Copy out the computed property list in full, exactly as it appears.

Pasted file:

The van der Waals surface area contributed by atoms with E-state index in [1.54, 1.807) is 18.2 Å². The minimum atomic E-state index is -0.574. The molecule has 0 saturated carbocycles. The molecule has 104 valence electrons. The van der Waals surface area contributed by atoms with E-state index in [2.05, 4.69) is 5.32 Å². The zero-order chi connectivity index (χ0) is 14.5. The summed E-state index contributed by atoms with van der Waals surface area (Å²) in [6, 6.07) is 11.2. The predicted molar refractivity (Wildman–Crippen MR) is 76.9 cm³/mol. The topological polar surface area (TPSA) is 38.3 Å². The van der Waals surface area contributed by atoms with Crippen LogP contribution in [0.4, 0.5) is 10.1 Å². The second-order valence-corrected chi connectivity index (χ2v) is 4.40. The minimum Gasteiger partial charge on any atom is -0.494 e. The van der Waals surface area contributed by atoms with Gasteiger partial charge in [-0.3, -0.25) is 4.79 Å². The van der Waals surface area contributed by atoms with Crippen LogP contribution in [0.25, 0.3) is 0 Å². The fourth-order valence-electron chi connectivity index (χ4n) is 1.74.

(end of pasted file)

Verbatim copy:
The van der Waals surface area contributed by atoms with E-state index in [1.54, 1.807) is 18.2 Å². The minimum atomic E-state index is -0.574. The molecule has 0 saturated carbocycles. The molecule has 104 valence electrons. The van der Waals surface area contributed by atoms with E-state index in [2.05, 4.69) is 5.32 Å². The zero-order chi connectivity index (χ0) is 14.5. The summed E-state index contributed by atoms with van der Waals surface area (Å²) in [6, 6.07) is 11.2. The predicted molar refractivity (Wildman–Crippen MR) is 76.9 cm³/mol. The topological polar surface area (TPSA) is 38.3 Å². The van der Waals surface area contributed by atoms with Crippen LogP contribution in [0.4, 0.5) is 10.1 Å². The second-order valence-corrected chi connectivity index (χ2v) is 4.40. The minimum Gasteiger partial charge on any atom is -0.494 e. The van der Waals surface area contributed by atoms with Gasteiger partial charge in [-0.3, -0.25) is 4.79 Å². The van der Waals surface area contributed by atoms with Crippen LogP contribution in [0.25, 0.3) is 0 Å². The fourth-order valence-electron chi connectivity index (χ4n) is 1.74.